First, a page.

Just who is avoiding whom?

Chee Soon Juan

It is difficult, to put it extremely mildly, to fight a political battle when your opponents have the national newspaper on their side and you only have a website. Things will change but at the moment that’s all I have. So here goes…

It’s got to do with the charade over yesterday’s court hearing to determine the amount I have to pay in costs and damages to Lee Kuan Yew and Goh Chok Tong.

Let me start with the letter I received from the courts a few weeks ago informing me that the hearing would take place on September 6-8, 2004. I replied and said that I would not be back in time, asking for it to be postponed until I returned in mid-September. I also asked for a date for the parties to take directions, that is, for both parties to appear before the registrar and agree on a mutually convenient date for the hearing.

The courts agreed and set September 2, 2004 for taking directions. This is where it gets nutty: If I cannot be back in time for the hearing on September 6, how can I be in time for a date four days earlier?

That wasn’t all. The registrar said the hearing dates on September 6-8 would proceed as fixed. Why on earth would there be a need for a meeting on September 2 to take directions when the courts have decided that the hearing dates would not change?

Be that as it may, the question still remains: Why would the plaintiffs be so anxious to push for a date in early September? I realised the answer when I saw photographs of Lee and Goh emerging from the courts: They did not want me to be present to cross-examine them.

Now Davinder Singh, the plaintiffs’ lawyer and PAP MP, says that I deliberately stayed away because I didn’t want to face both ministers. Does this sound even remotely reasonable? I was the one to ask for the hearing to be postponed so that I could be present at the hearing. It was Lee and Goh who objected to the postponement and wanted it to proceed in my absence.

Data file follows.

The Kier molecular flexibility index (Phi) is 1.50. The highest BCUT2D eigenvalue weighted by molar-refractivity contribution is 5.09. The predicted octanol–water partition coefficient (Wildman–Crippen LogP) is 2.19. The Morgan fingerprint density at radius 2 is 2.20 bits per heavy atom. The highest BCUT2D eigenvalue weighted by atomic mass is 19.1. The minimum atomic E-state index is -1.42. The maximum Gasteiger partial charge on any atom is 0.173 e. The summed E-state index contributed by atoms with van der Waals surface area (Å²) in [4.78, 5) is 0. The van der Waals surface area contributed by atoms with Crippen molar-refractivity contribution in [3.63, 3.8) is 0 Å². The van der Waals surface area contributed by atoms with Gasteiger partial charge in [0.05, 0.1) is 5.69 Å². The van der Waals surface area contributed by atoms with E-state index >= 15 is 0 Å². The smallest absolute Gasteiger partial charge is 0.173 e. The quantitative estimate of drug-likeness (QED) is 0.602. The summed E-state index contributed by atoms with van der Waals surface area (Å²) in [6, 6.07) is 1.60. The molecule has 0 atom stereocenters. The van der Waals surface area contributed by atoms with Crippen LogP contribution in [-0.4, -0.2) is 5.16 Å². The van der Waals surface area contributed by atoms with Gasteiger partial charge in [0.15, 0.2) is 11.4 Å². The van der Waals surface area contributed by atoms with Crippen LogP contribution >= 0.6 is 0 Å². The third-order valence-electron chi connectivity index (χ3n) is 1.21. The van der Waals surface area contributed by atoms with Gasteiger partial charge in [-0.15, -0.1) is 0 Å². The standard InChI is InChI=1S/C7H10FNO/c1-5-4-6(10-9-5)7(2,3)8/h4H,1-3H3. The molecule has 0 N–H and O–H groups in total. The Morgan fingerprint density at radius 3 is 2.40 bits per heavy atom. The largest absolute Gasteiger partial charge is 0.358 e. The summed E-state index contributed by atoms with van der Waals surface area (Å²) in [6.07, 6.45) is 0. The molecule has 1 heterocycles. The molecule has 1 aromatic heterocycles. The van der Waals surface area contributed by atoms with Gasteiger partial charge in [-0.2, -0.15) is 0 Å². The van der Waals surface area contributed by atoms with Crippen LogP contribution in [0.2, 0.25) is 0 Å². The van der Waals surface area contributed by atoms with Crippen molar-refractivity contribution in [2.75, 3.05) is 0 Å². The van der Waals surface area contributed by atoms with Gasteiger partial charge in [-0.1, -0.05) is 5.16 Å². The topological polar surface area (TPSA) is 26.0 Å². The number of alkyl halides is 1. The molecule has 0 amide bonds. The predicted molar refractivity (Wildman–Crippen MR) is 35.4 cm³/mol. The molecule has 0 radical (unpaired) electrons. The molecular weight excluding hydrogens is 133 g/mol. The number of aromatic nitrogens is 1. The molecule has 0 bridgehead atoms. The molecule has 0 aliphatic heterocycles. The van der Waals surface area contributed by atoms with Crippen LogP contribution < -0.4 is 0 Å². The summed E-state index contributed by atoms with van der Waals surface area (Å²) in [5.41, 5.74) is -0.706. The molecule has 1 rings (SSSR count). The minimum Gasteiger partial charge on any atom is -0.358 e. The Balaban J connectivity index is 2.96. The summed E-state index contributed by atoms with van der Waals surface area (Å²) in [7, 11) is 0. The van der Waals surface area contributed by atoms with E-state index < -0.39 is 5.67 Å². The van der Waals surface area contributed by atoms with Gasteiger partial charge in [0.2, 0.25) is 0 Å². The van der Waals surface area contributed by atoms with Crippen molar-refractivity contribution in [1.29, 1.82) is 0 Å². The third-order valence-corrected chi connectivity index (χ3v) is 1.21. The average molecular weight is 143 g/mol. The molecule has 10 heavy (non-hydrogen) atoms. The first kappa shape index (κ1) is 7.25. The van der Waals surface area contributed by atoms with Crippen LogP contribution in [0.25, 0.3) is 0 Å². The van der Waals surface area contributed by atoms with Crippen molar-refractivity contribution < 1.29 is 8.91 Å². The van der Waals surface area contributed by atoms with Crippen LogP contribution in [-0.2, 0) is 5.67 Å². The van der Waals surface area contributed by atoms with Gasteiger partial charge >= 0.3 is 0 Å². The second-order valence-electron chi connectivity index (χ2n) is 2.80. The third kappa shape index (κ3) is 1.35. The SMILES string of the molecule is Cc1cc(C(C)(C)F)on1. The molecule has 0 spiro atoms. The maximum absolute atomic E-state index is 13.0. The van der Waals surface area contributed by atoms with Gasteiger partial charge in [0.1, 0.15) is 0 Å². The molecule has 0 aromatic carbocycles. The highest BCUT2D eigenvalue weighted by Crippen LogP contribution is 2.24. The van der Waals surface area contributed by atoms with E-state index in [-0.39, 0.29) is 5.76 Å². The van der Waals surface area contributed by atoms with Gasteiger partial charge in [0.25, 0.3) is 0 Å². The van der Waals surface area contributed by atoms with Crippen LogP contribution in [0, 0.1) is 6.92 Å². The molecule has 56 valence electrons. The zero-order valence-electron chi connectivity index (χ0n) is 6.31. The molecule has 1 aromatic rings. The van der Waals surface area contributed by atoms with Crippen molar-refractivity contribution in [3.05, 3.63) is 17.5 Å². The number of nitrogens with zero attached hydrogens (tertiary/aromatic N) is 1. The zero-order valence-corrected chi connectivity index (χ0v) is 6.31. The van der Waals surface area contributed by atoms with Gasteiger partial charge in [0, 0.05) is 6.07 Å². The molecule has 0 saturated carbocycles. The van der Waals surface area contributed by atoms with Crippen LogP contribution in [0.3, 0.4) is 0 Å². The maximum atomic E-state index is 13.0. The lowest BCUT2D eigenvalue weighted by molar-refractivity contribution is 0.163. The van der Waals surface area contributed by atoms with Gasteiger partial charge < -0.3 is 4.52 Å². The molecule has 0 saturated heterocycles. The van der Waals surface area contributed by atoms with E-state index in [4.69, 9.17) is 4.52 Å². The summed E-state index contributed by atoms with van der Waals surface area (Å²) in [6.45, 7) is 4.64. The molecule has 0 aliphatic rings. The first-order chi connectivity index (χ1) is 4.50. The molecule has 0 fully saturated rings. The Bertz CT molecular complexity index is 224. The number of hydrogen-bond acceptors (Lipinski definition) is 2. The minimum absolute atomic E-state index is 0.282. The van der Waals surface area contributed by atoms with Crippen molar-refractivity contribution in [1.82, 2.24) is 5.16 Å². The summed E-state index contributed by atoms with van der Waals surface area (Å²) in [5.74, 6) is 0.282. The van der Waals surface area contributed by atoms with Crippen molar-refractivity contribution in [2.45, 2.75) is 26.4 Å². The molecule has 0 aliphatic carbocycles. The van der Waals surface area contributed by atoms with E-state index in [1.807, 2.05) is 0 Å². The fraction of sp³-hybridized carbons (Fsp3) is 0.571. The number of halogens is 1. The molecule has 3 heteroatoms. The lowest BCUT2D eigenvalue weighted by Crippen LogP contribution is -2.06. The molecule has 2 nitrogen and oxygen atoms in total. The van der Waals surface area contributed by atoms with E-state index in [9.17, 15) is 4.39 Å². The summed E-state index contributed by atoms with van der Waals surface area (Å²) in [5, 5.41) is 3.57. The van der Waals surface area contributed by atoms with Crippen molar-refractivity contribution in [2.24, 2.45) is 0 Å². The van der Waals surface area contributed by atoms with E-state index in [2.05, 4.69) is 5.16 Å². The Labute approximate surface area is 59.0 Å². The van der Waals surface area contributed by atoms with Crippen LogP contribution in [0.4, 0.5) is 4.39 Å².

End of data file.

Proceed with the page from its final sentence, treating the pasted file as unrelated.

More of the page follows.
Readers should also be reminded that it was the plaintiffs who had, in 2003, applied for summary judgment, a process whereby a case is decided without it being referred to an open trial. No one was surprised then that the assistant registrar awarded the case to Lee and Goh. I was guilty of defaming the plaintiffs without my even getting an open trial where I could call and cross-examine witnesses, including Lee Kuan Yew and Goh Chok Tong. As I said, no one was surprised.

For absolute clarity, let me put the above two facts together: One, I had asked for the hearing on September 6-8 to be postponed so that I could be present and it was Lee and Goh who objected to this. Two, the plaintiffs had applied for summary judgment last year and prevented the case from going to open trial. Does it still sound like I’m the one trying to avoid my accusers?

The dispute can still be easily resolved. The hearing can still be adjourned until I get back to Singapore. I’d be happy to be cross-examined and then have the opportunity to do the same with Lee and Goh. Do readers here think that the former prime ministers will be willing to do this? It will be the litmus test to show just who is trying to avoid whom.

Another reason why I asked for the hearing to be postponed is because I am attending a meeting of the Alliance for Reform and Democracy in Asia, a regional organisation of which I am the chairman. The date of this meeting scheduled in Taipei, which was fixed way before I was informed of the court dates, is on September 9, 2004. Happily for the plaintiffs, the hearing would take place until September 8, making it impossible for me to make the meeting in Taiwan.

Coupled with the fact that my wife wanted to visit with her family and for our children to spend some time with their Taiwanese grandparents, wouldn’t it have made sense for me stay in Taiwan and only return home after my meeting?

Let’s do a recap:

1. I left the US at the end of August to attend a meeting in Taiwan.
2. The meeting is set on September 9. The courts then inform me that the hearing is fixed on September 6-8.
3. I want to use the opportunity enroute to Singapore for my family to spend a few days with my in-laws, an opportunity that doesn’t come often.

Given the above, is it so unreasonable for me to request for, and for the courts to grant me, a postponement for just a few weeks? For the sake of justice and for it to be seen to be done, a short postponement would have been in court’s interest. But no, the hearing had to go on in my absence.

In all honesty, however, my presence would not have changed the outcome of the hearing one iota. Anybody who thinks otherwise is delusional. The denial of my application for a Queen’s Counsel and then the award of the case to the plaintiffs without even so much as a trial says everything about this sorry saga.

Lee Kuan Yew and Goh Chok Tong should have been cross-examined in open court. The fact that they will not be is a shame. Ultimately, it is not I who have lost. It is the public.